|3. No one will be permitted to enter into the space by which the English will be separated from the company of the King of the Romans, except the King of the Romans, Madame Margaret, and the Marquis Arschot, the King and the Queen of England, and the Cardinal of York. But to both the King of the Romans and the King of England is the right reserved to call some other persons into the space set apart for them if they think it desirable to do so. As soon as the King of the Romans has saluted the King of England he will salute the Queen ; and as soon as the King of England has saluted the King of the Romans he will salute Madame Margaret, and lead her to the Queen. The Queen will salute and embrace Madame Margaret. That done, both Kings will converse with one another as long as they like, dine in their tents, and amuse themselves. At a convenient hour they will return with their suites, the one to Gravelines, the other to Calais, after having fixed the hour for their meeting on the following days.|
|4. The suites which the Kings bring with them will be unarmed, except the usual guards of each of the Kings. Both the Kings will have an equal number of followers.|
|5. The King of England will publish an order to the effect that if the fleet in which the King of the Romans will return to Flanders should be obliged to enter any port in England or Ireland, it will be received and assisted.|
|6. The King of the Romans binds himself to send to sea, before the 3rd of May, five well armed vessels, which are to cruise between Spain and Southampton, in order to protect the lives and goods of merchants against the attacks of pirates and enemies. The King of England binds himself likewise to send to sea five well armed vessels, which are to cruise for the same purpose between Southampton and Flanders.|
|7. All former treaties between the contracting parties remain in full force.|
|8. The commissioners and ambassadors of the King of the Romans and of the King of England swear that their Kings will strictly fulfil all the articles of this treaty.|
9. Both Kings will ratify the treaty within thirty days.
The power of the King of England follows, dated Greenwich, the 8th of April, the 11th year of his reign.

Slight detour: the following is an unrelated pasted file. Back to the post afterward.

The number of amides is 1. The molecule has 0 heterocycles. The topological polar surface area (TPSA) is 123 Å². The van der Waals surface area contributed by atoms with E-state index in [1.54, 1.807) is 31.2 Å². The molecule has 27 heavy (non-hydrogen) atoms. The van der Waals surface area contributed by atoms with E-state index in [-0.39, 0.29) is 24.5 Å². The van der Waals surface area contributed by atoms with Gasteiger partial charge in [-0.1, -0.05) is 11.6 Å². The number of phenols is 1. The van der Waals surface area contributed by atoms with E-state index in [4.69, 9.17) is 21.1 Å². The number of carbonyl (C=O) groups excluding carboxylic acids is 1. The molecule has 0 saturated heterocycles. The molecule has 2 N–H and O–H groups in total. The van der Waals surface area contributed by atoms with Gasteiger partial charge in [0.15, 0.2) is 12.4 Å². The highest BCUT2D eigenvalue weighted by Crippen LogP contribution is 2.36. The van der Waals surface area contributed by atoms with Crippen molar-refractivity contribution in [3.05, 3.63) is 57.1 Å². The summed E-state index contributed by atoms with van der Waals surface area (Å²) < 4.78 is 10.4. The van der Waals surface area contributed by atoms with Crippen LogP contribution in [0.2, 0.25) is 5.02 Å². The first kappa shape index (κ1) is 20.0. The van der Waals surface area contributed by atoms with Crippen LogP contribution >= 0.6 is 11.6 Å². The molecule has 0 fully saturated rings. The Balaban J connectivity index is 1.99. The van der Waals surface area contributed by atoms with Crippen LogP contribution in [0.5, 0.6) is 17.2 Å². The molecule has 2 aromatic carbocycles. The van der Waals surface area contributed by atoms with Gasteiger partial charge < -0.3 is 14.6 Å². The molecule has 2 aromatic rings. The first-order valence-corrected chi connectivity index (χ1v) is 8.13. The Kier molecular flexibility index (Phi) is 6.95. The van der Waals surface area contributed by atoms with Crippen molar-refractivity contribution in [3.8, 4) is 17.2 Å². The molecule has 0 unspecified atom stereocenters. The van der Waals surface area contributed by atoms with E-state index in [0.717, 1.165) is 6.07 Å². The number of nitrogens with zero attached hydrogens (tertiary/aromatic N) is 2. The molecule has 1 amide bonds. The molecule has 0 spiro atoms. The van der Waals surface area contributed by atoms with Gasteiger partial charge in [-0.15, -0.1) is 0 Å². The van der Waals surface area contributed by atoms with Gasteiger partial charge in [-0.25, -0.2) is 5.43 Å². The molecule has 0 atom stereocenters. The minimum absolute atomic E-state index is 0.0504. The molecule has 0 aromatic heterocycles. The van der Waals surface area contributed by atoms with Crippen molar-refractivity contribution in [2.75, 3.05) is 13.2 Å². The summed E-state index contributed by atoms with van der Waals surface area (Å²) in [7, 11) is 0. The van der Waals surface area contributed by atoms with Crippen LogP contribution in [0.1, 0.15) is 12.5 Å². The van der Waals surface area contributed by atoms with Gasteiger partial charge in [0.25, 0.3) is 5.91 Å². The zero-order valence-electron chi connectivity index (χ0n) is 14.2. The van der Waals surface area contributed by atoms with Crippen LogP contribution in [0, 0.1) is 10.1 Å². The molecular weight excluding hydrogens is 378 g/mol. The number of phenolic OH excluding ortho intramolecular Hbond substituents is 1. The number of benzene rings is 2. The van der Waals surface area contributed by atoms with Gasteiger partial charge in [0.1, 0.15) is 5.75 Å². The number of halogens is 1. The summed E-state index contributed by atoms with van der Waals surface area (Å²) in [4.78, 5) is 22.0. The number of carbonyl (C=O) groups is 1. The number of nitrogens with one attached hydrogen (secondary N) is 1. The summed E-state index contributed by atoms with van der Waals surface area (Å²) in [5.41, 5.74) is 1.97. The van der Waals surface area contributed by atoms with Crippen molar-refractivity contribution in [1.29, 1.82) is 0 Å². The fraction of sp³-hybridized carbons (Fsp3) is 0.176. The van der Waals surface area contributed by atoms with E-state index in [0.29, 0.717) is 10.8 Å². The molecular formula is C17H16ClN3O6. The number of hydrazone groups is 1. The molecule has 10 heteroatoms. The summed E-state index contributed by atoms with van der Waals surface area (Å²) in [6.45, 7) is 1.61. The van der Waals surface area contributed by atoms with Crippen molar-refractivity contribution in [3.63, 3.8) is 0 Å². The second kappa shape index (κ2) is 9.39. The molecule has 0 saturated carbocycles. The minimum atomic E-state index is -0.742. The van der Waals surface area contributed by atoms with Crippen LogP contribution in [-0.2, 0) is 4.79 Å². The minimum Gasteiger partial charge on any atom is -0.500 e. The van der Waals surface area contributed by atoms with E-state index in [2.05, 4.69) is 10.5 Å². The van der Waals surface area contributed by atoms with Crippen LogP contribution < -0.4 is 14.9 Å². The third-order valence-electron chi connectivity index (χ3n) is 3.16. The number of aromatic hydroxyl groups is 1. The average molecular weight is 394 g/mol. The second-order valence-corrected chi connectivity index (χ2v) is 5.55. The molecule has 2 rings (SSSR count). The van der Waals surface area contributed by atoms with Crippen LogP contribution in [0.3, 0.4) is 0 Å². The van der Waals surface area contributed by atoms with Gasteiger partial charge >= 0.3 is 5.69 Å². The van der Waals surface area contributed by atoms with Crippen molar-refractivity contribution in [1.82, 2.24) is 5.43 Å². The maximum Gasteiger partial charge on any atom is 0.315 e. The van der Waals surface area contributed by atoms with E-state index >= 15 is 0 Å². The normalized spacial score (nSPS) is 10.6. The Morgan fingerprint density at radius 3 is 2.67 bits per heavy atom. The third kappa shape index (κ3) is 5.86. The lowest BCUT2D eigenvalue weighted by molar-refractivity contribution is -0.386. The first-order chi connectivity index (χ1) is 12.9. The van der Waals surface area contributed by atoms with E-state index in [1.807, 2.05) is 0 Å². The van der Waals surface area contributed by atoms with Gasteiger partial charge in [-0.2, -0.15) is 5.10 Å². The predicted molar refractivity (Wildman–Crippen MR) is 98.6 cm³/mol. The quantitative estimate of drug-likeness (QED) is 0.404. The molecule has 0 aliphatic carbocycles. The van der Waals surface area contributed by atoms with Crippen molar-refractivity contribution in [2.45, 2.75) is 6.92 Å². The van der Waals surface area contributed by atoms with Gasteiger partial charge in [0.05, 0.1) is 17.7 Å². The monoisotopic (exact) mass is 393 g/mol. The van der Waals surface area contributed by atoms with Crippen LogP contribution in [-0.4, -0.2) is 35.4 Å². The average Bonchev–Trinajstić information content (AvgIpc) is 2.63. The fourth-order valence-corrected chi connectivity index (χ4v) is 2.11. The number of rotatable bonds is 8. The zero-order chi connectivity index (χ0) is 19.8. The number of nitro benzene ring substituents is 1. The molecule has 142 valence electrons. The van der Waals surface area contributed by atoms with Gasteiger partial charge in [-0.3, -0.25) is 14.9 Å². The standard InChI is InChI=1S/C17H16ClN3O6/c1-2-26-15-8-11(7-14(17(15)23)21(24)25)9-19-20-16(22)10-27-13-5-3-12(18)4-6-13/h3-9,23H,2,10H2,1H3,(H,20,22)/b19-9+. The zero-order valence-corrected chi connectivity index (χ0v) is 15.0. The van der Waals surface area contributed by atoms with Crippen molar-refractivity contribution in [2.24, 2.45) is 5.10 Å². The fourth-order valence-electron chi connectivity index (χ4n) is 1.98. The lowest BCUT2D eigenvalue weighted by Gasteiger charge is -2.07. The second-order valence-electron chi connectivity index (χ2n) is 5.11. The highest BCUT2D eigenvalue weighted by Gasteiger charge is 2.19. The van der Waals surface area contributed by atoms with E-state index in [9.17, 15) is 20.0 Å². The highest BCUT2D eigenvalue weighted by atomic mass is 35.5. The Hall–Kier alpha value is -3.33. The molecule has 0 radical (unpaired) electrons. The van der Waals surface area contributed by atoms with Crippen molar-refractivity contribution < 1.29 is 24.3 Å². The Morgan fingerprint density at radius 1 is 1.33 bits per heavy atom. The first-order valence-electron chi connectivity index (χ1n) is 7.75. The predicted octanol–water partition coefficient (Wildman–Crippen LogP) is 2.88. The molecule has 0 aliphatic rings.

The power of Charles, Emperor elect, follows, dated Burgos, the 25th of February 1520.
The treaty is dated London, the 11th of April 1520.
The commissioners and ambassadors on the same day, viz.,
the 11th of April 1520, concluded the following articles :—
1. Whenever the King of the Romans, Madame Margaret, and their retinue are on English ground, they will have precedence of the King and the Queen of England and their retinue. Whenever the King and the Queen of England and their retinue are on ground belonging to the dominions of the King of the Romans, they will have precedence of the King of the Romans, Madame Margaret, and their retinue.
2. In order that the English noblemen and those who are subjects of the King of the Romans may visit one another without danger by day and by night, each of the Kings will depute two of his noblemen to watch, with their retinue, all the roads, downs, &c., in the neighbourhood during the time of the meeting.
3. Neither of the contracting princes is allowed to have troops, except the ordinary garrisons of Calais, Guines, Ham, St. Omer, Aire, &c., near enough to the place of the interview to be able to reach it in two days.
Latin. Copy. pp. 18.
Printed in Lanz-Actenstuecke und Briefe zur Geschichte Kaiser Karl V.
B. A. G. d. R. P. d'E. vol. xxiv.
275. The Emperor Charles V. to All Persons.
Bernard, Bishop of Elna ; Gerard de Plaine, Seigneur de Maigny and de la Roche ; Philip Haneton, Treasurer of the Order of the Golden Fleece, Audiencier, and First Secretary of State ; and Johannes Salice, (fn. 1) Secretary, on the one part ; and Thomas, Bishop of Durham, Keeper of the Privy Seal, Cuthbert Tunstal, Vice-Chancellor and Custos Rotulorum ; Richard Pace, Secretary ; and Thomas More, on the other hand, have, on the 11th of April, in the city of London, signed an instrument respecting the time, place, &c., of an interview which is to take place between him (the Emperor) and the King of England.
Approves of all the clauses contained in that instrument and ratifies it.—In the town of Coruña, the 28th of April 1520.
Latin. Copy. pp. 1½.